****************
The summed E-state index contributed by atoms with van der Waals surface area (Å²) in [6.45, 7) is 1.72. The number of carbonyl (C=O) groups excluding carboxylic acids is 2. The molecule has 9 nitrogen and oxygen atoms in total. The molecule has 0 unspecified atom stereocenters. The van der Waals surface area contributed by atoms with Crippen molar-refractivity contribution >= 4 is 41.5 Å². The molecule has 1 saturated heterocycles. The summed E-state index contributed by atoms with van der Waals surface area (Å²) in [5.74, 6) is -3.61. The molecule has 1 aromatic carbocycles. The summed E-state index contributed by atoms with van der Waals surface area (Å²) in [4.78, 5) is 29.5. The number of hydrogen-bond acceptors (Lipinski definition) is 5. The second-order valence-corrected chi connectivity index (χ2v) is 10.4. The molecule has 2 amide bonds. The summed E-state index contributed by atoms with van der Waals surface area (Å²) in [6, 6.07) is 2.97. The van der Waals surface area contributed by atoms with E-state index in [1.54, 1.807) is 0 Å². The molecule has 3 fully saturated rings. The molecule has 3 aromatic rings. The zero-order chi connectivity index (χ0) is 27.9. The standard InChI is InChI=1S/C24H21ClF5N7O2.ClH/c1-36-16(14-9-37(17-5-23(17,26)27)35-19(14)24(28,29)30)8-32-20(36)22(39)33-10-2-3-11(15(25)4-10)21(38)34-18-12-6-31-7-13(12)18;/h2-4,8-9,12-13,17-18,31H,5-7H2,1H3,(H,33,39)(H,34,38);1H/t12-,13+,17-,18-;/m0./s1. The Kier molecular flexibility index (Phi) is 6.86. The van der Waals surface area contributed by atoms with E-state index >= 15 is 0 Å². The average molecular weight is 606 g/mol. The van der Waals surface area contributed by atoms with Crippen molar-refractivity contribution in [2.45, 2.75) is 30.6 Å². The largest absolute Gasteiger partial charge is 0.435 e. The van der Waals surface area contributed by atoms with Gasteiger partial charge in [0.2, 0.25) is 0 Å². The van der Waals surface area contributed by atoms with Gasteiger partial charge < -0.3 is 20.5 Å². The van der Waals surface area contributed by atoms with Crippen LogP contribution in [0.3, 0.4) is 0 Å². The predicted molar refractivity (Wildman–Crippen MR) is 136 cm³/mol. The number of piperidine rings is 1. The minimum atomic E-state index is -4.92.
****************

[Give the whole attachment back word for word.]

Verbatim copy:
The summed E-state index contributed by atoms with van der Waals surface area (Å²) in [6.45, 7) is 1.72. The number of carbonyl (C=O) groups excluding carboxylic acids is 2. The molecule has 9 nitrogen and oxygen atoms in total. The molecule has 0 unspecified atom stereocenters. The van der Waals surface area contributed by atoms with Crippen molar-refractivity contribution >= 4 is 41.5 Å². The molecule has 1 saturated heterocycles. The summed E-state index contributed by atoms with van der Waals surface area (Å²) in [5.74, 6) is -3.61. The molecule has 1 aromatic carbocycles. The summed E-state index contributed by atoms with van der Waals surface area (Å²) in [4.78, 5) is 29.5. The number of hydrogen-bond acceptors (Lipinski definition) is 5. The second-order valence-corrected chi connectivity index (χ2v) is 10.4. The molecule has 2 amide bonds. The summed E-state index contributed by atoms with van der Waals surface area (Å²) in [6, 6.07) is 2.97. The van der Waals surface area contributed by atoms with E-state index in [1.54, 1.807) is 0 Å². The molecule has 3 fully saturated rings. The molecule has 3 aromatic rings. The zero-order chi connectivity index (χ0) is 27.9. The standard InChI is InChI=1S/C24H21ClF5N7O2.ClH/c1-36-16(14-9-37(17-5-23(17,26)27)35-19(14)24(28,29)30)8-32-20(36)22(39)33-10-2-3-11(15(25)4-10)21(38)34-18-12-6-31-7-13(12)18;/h2-4,8-9,12-13,17-18,31H,5-7H2,1H3,(H,33,39)(H,34,38);1H/t12-,13+,17-,18-;/m0./s1. The Kier molecular flexibility index (Phi) is 6.86. The van der Waals surface area contributed by atoms with E-state index >= 15 is 0 Å². The average molecular weight is 606 g/mol. The van der Waals surface area contributed by atoms with Crippen molar-refractivity contribution in [2.45, 2.75) is 30.6 Å². The largest absolute Gasteiger partial charge is 0.435 e. The van der Waals surface area contributed by atoms with Gasteiger partial charge in [0.2, 0.25) is 0 Å². The van der Waals surface area contributed by atoms with Gasteiger partial charge < -0.3 is 20.5 Å². The van der Waals surface area contributed by atoms with Crippen LogP contribution in [0.3, 0.4) is 0 Å². The predicted molar refractivity (Wildman–Crippen MR) is 136 cm³/mol. The number of piperidine rings is 1. The minimum atomic E-state index is -4.92.